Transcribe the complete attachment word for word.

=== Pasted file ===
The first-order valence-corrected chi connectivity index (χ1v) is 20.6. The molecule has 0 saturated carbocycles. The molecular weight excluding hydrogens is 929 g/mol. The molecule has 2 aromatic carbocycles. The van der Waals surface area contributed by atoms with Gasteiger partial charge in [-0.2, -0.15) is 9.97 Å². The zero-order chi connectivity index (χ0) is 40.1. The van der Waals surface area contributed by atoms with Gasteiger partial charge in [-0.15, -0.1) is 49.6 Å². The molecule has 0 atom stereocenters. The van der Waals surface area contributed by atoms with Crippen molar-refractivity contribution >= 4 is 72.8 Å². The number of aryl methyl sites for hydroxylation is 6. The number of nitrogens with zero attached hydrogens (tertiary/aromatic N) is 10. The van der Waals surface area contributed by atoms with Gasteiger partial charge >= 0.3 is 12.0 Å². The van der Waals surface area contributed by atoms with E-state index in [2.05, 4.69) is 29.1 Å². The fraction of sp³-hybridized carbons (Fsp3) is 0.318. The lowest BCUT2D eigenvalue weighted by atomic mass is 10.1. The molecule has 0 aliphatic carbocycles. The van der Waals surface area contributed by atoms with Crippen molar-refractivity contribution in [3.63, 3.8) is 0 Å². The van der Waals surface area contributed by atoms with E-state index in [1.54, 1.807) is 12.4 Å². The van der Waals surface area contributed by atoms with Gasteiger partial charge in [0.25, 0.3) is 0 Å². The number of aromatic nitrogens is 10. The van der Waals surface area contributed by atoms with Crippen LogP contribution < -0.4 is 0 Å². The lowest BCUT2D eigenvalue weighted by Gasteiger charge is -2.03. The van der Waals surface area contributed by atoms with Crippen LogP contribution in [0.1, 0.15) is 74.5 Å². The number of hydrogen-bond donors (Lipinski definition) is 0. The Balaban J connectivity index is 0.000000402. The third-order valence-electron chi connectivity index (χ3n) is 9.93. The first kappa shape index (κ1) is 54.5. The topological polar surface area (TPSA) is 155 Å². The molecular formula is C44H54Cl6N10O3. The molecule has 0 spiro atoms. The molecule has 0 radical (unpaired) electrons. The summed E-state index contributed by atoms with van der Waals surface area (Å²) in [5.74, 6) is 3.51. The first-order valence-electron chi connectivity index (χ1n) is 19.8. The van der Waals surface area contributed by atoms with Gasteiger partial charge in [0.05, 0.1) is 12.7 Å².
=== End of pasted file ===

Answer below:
The first-order valence-corrected chi connectivity index (χ1v) is 20.6. The molecule has 0 saturated carbocycles. The molecular weight excluding hydrogens is 929 g/mol. The molecule has 2 aromatic carbocycles. The van der Waals surface area contributed by atoms with Gasteiger partial charge in [-0.2, -0.15) is 9.97 Å². The zero-order chi connectivity index (χ0) is 40.1. The van der Waals surface area contributed by atoms with Gasteiger partial charge in [-0.15, -0.1) is 49.6 Å². The molecule has 0 atom stereocenters. The van der Waals surface area contributed by atoms with Crippen molar-refractivity contribution >= 4 is 72.8 Å². The number of aryl methyl sites for hydroxylation is 6. The number of nitrogens with zero attached hydrogens (tertiary/aromatic N) is 10. The van der Waals surface area contributed by atoms with Gasteiger partial charge >= 0.3 is 12.0 Å². The van der Waals surface area contributed by atoms with E-state index in [2.05, 4.69) is 29.1 Å². The fraction of sp³-hybridized carbons (Fsp3) is 0.318. The lowest BCUT2D eigenvalue weighted by atomic mass is 10.1. The molecule has 0 aliphatic carbocycles. The van der Waals surface area contributed by atoms with Crippen molar-refractivity contribution in [3.63, 3.8) is 0 Å². The van der Waals surface area contributed by atoms with E-state index in [1.54, 1.807) is 12.4 Å². The van der Waals surface area contributed by atoms with Gasteiger partial charge in [0.25, 0.3) is 0 Å². The number of aromatic nitrogens is 10. The van der Waals surface area contributed by atoms with Crippen LogP contribution < -0.4 is 0 Å². The lowest BCUT2D eigenvalue weighted by Gasteiger charge is -2.03. The van der Waals surface area contributed by atoms with Crippen LogP contribution in [0.1, 0.15) is 74.5 Å². The number of hydrogen-bond donors (Lipinski definition) is 0. The Balaban J connectivity index is 0.000000402. The third-order valence-electron chi connectivity index (χ3n) is 9.93. The first kappa shape index (κ1) is 54.5. The topological polar surface area (TPSA) is 155 Å². The molecular formula is C44H54Cl6N10O3. The molecule has 0 spiro atoms. The molecule has 0 radical (unpaired) electrons. The summed E-state index contributed by atoms with van der Waals surface area (Å²) in [5.74, 6) is 3.51. The first-order valence-electron chi connectivity index (χ1n) is 19.8. The van der Waals surface area contributed by atoms with Gasteiger partial charge in [0.05, 0.1) is 12.7 Å².